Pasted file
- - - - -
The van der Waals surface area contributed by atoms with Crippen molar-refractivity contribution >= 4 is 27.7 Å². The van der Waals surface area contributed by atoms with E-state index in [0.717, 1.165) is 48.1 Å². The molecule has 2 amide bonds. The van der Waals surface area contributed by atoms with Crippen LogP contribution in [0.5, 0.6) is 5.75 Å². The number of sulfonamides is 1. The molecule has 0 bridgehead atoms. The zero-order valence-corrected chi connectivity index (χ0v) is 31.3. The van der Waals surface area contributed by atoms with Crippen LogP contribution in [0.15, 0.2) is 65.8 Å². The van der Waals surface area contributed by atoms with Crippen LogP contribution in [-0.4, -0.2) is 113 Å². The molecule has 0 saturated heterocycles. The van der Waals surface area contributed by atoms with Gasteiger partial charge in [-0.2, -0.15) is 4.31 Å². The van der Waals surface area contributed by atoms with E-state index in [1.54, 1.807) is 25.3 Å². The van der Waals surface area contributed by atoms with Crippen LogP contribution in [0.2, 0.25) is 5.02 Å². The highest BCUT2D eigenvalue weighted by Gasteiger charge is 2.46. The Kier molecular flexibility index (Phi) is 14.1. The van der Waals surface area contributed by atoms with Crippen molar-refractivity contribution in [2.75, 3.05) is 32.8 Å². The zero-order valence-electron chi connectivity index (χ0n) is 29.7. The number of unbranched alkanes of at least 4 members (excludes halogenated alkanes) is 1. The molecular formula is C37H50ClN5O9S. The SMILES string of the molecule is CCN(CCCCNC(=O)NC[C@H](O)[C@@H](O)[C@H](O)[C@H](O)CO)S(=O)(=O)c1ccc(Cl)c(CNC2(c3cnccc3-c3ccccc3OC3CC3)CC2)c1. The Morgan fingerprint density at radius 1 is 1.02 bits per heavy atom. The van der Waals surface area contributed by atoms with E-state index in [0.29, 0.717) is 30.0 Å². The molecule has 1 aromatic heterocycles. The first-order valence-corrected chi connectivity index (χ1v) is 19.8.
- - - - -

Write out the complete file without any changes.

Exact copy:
The van der Waals surface area contributed by atoms with Crippen molar-refractivity contribution >= 4 is 27.7 Å². The van der Waals surface area contributed by atoms with E-state index in [0.717, 1.165) is 48.1 Å². The molecule has 2 amide bonds. The van der Waals surface area contributed by atoms with Crippen LogP contribution in [0.5, 0.6) is 5.75 Å². The number of sulfonamides is 1. The molecule has 0 bridgehead atoms. The zero-order valence-corrected chi connectivity index (χ0v) is 31.3. The van der Waals surface area contributed by atoms with Crippen LogP contribution in [0.15, 0.2) is 65.8 Å². The van der Waals surface area contributed by atoms with Crippen LogP contribution in [-0.4, -0.2) is 113 Å². The molecule has 0 saturated heterocycles. The van der Waals surface area contributed by atoms with Gasteiger partial charge in [-0.2, -0.15) is 4.31 Å². The van der Waals surface area contributed by atoms with E-state index in [1.54, 1.807) is 25.3 Å². The van der Waals surface area contributed by atoms with Crippen LogP contribution in [0.2, 0.25) is 5.02 Å². The highest BCUT2D eigenvalue weighted by Gasteiger charge is 2.46. The Kier molecular flexibility index (Phi) is 14.1. The van der Waals surface area contributed by atoms with Crippen molar-refractivity contribution in [2.75, 3.05) is 32.8 Å². The zero-order valence-electron chi connectivity index (χ0n) is 29.7. The number of unbranched alkanes of at least 4 members (excludes halogenated alkanes) is 1. The molecular formula is C37H50ClN5O9S. The SMILES string of the molecule is CCN(CCCCNC(=O)NC[C@H](O)[C@@H](O)[C@H](O)[C@H](O)CO)S(=O)(=O)c1ccc(Cl)c(CNC2(c3cnccc3-c3ccccc3OC3CC3)CC2)c1. The Morgan fingerprint density at radius 1 is 1.02 bits per heavy atom. The van der Waals surface area contributed by atoms with E-state index in [0.29, 0.717) is 30.0 Å². The molecule has 1 aromatic heterocycles. The first-order valence-corrected chi connectivity index (χ1v) is 19.8.